What are Hemostatic Forceps?
Hemostatic forceps or Hemostats (when used to clamp control blood flow) are a surgical instrument used to prevent the flow of blood from an open blood vessel by compressing the vessel. Hemostatic forceps are usually curved or straight and have serrations along the jaw to grasp onto small blood vessels, large blood vessels, or to grasp medium to heavy tissue during a surgical procedure.
There are three main functions of a hemostat during emergency wound care:
- The original use of hemostats was to clamp small blood vessels to control bleeding
- Hemostats can be used to grasp and secure the existing fascia while undermining and debriding wounds.
- Hemostats are an excellent tool for exploring and visualizing any deeper areas of a wound.
For general use standard forceps are a perfect surgical instrument. For smaller wounds a 5in. curved mosquito forceps with fine serrations may be recommended ( Wounds and Lacerations (Fourth Edition).
Hemostats feature finger ring handles that allow the user to hold on to the forceps. They have a locking/ratcheted mechanism that allows the jaws to close and lock firmly on to blood vessels during a surgical procedure. One major difference between hemostatic forceps and regular forceps is the tip can be significant smaller. Hemostatic forceps belong to a group of instruments much like surgical scissors, needle holders, tissue holders, and other clamps where the structure of the tip determines the function.
Types of Hemostats
Mosquito Forceps and Halsted Mosquito Forceps have a ratcheted ring handle that provides a secure grip onto smaller blood vessels. This type of forceps can either be straight or curved and are usually around 5 inches in length. Mosquito forceps have a significantly smaller tip that regular forceps.
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Kelly Forceps are used for clamping large blood vessels or to manipulate heavy tissue. During dissections they may also be used on soft tissue. Kelly forceps can be curved or straight and have a ratcheted handle to give the user a secure grip.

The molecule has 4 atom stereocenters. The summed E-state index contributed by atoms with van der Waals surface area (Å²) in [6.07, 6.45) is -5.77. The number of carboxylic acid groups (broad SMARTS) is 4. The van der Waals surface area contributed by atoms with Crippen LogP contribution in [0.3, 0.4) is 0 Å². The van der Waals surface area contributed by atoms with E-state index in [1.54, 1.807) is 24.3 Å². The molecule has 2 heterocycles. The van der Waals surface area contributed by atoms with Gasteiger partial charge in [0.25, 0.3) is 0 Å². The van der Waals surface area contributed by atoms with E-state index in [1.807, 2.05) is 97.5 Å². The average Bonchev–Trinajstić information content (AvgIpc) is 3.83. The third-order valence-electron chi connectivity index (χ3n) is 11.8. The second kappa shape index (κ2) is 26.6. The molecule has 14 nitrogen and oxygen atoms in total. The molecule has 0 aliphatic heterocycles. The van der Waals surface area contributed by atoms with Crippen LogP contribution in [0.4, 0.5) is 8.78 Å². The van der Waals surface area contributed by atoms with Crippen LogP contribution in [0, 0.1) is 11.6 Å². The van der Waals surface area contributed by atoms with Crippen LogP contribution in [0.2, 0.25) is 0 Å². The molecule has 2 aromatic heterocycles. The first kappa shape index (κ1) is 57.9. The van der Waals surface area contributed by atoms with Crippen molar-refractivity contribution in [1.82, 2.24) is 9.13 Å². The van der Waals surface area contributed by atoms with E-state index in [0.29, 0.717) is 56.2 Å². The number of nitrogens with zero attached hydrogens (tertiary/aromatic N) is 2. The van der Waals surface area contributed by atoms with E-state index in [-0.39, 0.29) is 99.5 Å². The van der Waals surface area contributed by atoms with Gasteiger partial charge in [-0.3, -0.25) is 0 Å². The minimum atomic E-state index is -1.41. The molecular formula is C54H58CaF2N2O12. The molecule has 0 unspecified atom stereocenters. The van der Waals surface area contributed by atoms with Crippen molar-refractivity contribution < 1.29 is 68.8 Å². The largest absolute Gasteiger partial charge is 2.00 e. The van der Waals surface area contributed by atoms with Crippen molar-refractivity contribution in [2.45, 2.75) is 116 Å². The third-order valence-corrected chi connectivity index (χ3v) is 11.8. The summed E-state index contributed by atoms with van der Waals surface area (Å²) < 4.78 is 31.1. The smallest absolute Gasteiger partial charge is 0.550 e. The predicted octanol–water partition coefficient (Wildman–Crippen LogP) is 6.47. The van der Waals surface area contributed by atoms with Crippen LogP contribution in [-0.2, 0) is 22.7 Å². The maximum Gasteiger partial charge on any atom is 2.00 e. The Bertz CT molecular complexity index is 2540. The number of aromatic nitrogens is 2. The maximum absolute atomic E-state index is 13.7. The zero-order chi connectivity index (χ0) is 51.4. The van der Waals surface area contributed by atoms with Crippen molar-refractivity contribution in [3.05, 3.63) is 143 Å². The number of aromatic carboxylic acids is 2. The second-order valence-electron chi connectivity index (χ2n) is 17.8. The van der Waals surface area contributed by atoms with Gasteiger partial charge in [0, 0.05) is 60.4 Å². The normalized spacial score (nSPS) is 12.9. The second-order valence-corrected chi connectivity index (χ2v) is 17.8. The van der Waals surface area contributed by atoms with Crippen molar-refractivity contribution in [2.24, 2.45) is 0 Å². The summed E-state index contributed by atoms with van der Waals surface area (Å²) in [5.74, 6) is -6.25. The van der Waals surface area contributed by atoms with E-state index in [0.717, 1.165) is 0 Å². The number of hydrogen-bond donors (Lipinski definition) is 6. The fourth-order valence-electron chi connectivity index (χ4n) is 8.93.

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Like Kelly Forceps Rankin Forceps are also used for clamping large blood vessels or manipulating heavy tissue. They can also be curved or straight and have a ratcheted handle.
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Crile Forceps are commonly used for clamping blood vessels or tissues before cauterization. They have serrations along the entire length of the jaw. They have a ratchet locking mechanism to give the user a tight secure hold on blood vessels. Crile forceps can also be used during dissections and can be curved or straight.
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Mixter Forceps or Right-Angle Forceps are typically used for working in hard to reach surgical sites. They have a ratchet style handle and are frequently used for clamping, dissecting or grasping tissue mixter forceps have serrations along the entire jaw.
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A Brief History of Hemostatic Forceps
The modern hemostat is credited to several persons, the first of which is Jules-Emile Pean who was one of the great French Surgeons of the 19th century. Later Surgeon William Halsted made minor alterations to the design.
Trott, Alexander. Wounds and Lacerations: Emergency Care and Closure. Elsevier/Saunders, 2012.